This got me thinking, what if we applied this type of 'art naming' to our lives? To our social media posts? The food we eat? It would greatly simplify the complexity in our lives.

Images from Wikipedia

Tuesday, July 22, 2014

Government Hypocrites

Fred Hollows once said "Every eye is an eye".  It's the same for life. Every life is a life.

It's why I find the Australian government very hypocritical at the moment. 

Respect where respect is due, I give kudos to the way that Prime Minister Abbott and Foreign Minister Julie Bishop are stepping up and handling the Malaysian Airlines 17 and Russian Rebels issue. They called on the Rebels to release the bodies back "Operation Bring them Home".  After 4 days, the Rebels are handing them over to where the plane originated in The Netherlands.

However, it is absolutely hypocritical when the government of Australia under "Operation Sovereign Borders", are essentially holding 157 refugees hostage and imprisoned on a shonky boat out at sea.  They've been there 3 weeks.

Friday, June 27, 2014

Awkward & Cliche Travelling

As a traveller, not only do I like to see the off-the-beaten-track stuff, but I also go to see the cliche post card places.  Eiffel Tower, Charles Bridge, London Eye, Sydney Opera House, Times Square.  Can you really say you have been to Paris if you haven't seen the Eiffel Tower?

Visiting the cliche places make me pinch myself.  I get a feeling of disbelief.  Am I actually there?

London - The Shard, The Eye and a Cab

The first 1 or 2 seconds of seeing the site is the OMG moment. Awe-struck, mouth agape, eyes are wide.  Realisation sets in that I am finally at that place, in that city.

When realisation settles in, I want to "scream and shout and let it all out".  It's like an explosion of happiness!!  I'm just so happy and just so cliche.  Everyone else around me is pretty much experiencing the same or has just finished experiencing the same.  All I can do is stare amongst the masses.  I am insignificant, surrounded by an insignificant crowd, watching and staring at the significant.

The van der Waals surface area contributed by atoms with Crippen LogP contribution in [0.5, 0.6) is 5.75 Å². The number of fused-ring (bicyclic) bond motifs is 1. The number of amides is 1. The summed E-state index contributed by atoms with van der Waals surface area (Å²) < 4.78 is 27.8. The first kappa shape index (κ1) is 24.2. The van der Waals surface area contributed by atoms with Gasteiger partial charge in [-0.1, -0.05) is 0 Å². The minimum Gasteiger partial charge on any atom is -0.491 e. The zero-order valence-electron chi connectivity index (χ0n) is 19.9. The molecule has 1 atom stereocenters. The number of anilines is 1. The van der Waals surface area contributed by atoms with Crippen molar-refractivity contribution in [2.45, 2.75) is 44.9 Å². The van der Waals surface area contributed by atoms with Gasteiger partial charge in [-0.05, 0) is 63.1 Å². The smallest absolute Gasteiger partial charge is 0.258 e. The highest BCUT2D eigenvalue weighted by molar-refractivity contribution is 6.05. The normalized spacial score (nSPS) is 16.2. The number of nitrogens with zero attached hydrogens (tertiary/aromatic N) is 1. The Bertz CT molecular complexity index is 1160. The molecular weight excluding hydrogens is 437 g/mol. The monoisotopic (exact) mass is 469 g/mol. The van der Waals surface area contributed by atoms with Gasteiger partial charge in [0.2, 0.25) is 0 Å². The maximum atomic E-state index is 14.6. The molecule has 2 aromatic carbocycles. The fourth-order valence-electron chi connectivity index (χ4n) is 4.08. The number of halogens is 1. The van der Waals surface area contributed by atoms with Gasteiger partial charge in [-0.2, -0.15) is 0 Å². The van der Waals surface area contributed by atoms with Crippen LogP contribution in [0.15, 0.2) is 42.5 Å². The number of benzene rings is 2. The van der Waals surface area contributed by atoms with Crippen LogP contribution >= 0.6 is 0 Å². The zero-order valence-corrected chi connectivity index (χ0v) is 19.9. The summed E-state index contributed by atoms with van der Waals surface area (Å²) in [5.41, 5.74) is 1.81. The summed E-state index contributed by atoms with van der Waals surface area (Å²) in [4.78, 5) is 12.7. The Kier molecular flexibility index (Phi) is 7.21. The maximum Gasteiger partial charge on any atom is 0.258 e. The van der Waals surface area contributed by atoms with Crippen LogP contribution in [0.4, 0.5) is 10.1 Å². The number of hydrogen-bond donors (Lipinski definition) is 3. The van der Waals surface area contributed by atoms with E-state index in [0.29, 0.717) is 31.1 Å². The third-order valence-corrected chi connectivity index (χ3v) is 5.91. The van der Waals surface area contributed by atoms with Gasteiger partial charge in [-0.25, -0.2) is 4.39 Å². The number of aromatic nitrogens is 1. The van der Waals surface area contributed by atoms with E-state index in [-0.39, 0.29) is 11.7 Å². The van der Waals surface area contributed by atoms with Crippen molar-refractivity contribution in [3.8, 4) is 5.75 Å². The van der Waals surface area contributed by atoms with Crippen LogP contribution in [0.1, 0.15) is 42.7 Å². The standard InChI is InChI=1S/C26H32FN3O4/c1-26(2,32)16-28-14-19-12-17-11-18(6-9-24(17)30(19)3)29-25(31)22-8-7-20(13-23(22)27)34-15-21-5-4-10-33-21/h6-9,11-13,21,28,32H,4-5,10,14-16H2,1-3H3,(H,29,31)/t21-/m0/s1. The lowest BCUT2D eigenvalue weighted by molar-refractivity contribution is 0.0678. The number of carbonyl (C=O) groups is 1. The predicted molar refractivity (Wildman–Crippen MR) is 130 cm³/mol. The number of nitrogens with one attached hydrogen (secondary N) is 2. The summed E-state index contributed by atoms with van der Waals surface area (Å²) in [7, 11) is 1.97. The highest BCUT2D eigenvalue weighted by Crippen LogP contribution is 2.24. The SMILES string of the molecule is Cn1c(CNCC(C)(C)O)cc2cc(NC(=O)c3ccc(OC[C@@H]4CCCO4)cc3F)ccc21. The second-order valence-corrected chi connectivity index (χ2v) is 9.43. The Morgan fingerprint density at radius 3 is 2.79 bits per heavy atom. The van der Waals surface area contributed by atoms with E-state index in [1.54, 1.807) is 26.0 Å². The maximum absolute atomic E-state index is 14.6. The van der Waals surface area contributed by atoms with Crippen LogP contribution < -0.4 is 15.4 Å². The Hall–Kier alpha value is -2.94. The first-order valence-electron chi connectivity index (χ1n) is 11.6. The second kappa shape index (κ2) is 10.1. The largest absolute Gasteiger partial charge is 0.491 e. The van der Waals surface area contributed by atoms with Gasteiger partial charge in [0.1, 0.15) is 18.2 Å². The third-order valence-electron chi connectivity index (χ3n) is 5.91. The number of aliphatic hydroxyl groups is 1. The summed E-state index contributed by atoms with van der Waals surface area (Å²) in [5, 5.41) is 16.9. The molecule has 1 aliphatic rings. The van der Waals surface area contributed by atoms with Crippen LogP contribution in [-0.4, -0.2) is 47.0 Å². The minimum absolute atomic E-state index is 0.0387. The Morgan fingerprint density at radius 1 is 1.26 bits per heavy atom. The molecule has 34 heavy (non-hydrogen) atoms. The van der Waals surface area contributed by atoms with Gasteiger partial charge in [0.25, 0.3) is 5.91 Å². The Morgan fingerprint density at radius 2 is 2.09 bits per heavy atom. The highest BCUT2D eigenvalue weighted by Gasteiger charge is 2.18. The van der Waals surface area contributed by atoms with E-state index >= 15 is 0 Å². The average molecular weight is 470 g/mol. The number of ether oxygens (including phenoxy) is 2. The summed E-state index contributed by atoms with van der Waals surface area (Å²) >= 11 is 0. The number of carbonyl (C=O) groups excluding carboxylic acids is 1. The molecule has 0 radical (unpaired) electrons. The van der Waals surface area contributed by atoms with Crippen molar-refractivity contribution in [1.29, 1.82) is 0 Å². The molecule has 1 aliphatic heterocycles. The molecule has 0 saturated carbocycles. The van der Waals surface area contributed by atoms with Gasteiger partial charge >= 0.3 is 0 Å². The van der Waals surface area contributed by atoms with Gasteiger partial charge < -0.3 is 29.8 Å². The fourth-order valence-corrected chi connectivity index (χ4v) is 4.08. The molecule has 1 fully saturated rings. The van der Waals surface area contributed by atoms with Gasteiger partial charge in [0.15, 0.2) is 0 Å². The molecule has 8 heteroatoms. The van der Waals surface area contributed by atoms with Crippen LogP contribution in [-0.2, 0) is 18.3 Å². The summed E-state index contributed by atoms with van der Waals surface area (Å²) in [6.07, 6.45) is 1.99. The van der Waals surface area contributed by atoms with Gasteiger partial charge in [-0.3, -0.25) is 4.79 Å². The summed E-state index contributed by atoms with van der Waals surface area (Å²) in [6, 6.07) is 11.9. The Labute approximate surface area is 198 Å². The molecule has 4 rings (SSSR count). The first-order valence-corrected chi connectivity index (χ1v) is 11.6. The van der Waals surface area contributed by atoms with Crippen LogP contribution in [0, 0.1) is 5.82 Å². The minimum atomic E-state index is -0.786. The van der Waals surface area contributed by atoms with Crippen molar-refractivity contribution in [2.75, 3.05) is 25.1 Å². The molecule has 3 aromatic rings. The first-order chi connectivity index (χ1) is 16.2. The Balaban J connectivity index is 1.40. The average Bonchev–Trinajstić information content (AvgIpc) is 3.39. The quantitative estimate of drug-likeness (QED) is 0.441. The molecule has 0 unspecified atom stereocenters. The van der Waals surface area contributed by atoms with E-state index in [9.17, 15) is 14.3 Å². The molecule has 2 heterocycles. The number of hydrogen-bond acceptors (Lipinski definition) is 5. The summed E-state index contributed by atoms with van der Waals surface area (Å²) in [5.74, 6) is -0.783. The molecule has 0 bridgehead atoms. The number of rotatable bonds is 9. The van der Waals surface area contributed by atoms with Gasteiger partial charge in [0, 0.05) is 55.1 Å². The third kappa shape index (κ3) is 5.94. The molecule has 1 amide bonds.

I don't know what to say apart from being cliche at the cliche.
"It's so much bigger than I thought"
"It's smaller than I thought"
"Wow, look how tall it is"
(Awkwardness generally sets in when you realise even your response is cliche staring at the cliche.)

I was on the Metro when I first saw the Eiffel Tower. It was beautiful, set a few kilometres away amongst the grey buildings, green trees. Picture postcard perfect and I feel that it easily could have been a scene from a movie.  Seeing the White House, it was small, much smaller than I thought, but then it was my perspective of seeing it from many metres away. 

Long after I have returned, watching TV or a movie, when I catch a glimpse of an iconic landmark that I have been to, I know that I have been but was it in a dream? I feel that I was transported into a postcard and was walking around it. 

Loch Ness - So beautiful, but my Nessie made it memorable!

The only time when the awkward and cliche doesn't work is when there is an anomaly or extraordinary event.  When the visit you make to that site, doesn't look like you''re walking through a brochure or movie. Either it is raining or something funny/memorable happens, that's when it is so much more real, it wasn't the perfect atmosphere but it was perfect for you at that time.

Photos taken from:
The London Shard/Eye photo and Loch Ness photo were taken by myself earlier this year.

Sunday, January 19, 2014

Gone Too Far: Red Carpet Camera

I like looking at what the celebrities wear.  Glamorous, sparkly dresses, dresses I would only dream of wearing.  Gucci, Pucci, Dior and more.

All the celebrity reporters do it, however, today the team at E! took it a bit too far at the SAG awards. 30 seconds into the interview, the camera's that pan-down, focus on the dress, cutting out her head.   She then bends down (a-la, my face is up here, not down there) and tells off the camera man that nothing special is down there and if he does that to the men walking down the red carpet.

Who wore it best? Cate with a head? or Cate without her head? 


Now kudos to E! for publishing the story themselves, however, don't forget, its the person that really "wears" the dress or suite.  It's their smile, confidence and a certain je ne sais quoi.

Story from:

Image from: